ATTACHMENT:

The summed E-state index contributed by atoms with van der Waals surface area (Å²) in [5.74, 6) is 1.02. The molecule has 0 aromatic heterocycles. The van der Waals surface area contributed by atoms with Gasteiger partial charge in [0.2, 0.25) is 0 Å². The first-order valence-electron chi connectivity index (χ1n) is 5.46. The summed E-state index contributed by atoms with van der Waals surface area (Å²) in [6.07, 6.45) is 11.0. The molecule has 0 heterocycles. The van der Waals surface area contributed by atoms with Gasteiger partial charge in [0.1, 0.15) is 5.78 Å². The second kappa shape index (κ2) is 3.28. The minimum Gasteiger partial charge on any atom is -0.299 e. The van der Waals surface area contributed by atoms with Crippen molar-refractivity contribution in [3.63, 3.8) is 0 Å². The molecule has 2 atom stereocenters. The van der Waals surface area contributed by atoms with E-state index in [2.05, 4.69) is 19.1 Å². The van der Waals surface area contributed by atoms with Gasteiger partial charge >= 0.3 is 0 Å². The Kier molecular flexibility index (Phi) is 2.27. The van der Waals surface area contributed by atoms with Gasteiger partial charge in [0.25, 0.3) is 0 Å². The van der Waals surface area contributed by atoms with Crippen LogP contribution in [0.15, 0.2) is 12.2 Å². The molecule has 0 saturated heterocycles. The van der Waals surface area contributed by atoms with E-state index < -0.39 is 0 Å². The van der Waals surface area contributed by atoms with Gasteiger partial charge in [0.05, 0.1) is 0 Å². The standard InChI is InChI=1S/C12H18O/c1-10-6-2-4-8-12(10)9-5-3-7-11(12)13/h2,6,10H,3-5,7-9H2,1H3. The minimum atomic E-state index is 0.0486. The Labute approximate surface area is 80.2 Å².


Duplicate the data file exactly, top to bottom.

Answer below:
The summed E-state index contributed by atoms with van der Waals surface area (Å²) in [5.74, 6) is 1.02. The molecule has 0 aromatic heterocycles. The van der Waals surface area contributed by atoms with Gasteiger partial charge in [0.2, 0.25) is 0 Å². The first-order valence-electron chi connectivity index (χ1n) is 5.46. The summed E-state index contributed by atoms with van der Waals surface area (Å²) in [6.07, 6.45) is 11.0. The molecule has 0 heterocycles. The van der Waals surface area contributed by atoms with Gasteiger partial charge in [0.1, 0.15) is 5.78 Å². The second kappa shape index (κ2) is 3.28. The minimum Gasteiger partial charge on any atom is -0.299 e. The van der Waals surface area contributed by atoms with Crippen molar-refractivity contribution in [3.63, 3.8) is 0 Å². The molecule has 2 atom stereocenters. The van der Waals surface area contributed by atoms with E-state index in [2.05, 4.69) is 19.1 Å². The van der Waals surface area contributed by atoms with Gasteiger partial charge >= 0.3 is 0 Å². The Kier molecular flexibility index (Phi) is 2.27. The van der Waals surface area contributed by atoms with Gasteiger partial charge in [0.25, 0.3) is 0 Å². The van der Waals surface area contributed by atoms with Crippen LogP contribution in [0.15, 0.2) is 12.2 Å². The molecule has 0 saturated heterocycles. The van der Waals surface area contributed by atoms with E-state index < -0.39 is 0 Å². The van der Waals surface area contributed by atoms with Gasteiger partial charge in [0.05, 0.1) is 0 Å². The standard InChI is InChI=1S/C12H18O/c1-10-6-2-4-8-12(10)9-5-3-7-11(12)13/h2,6,10H,3-5,7-9H2,1H3. The minimum atomic E-state index is 0.0486. The Labute approximate surface area is 80.2 Å².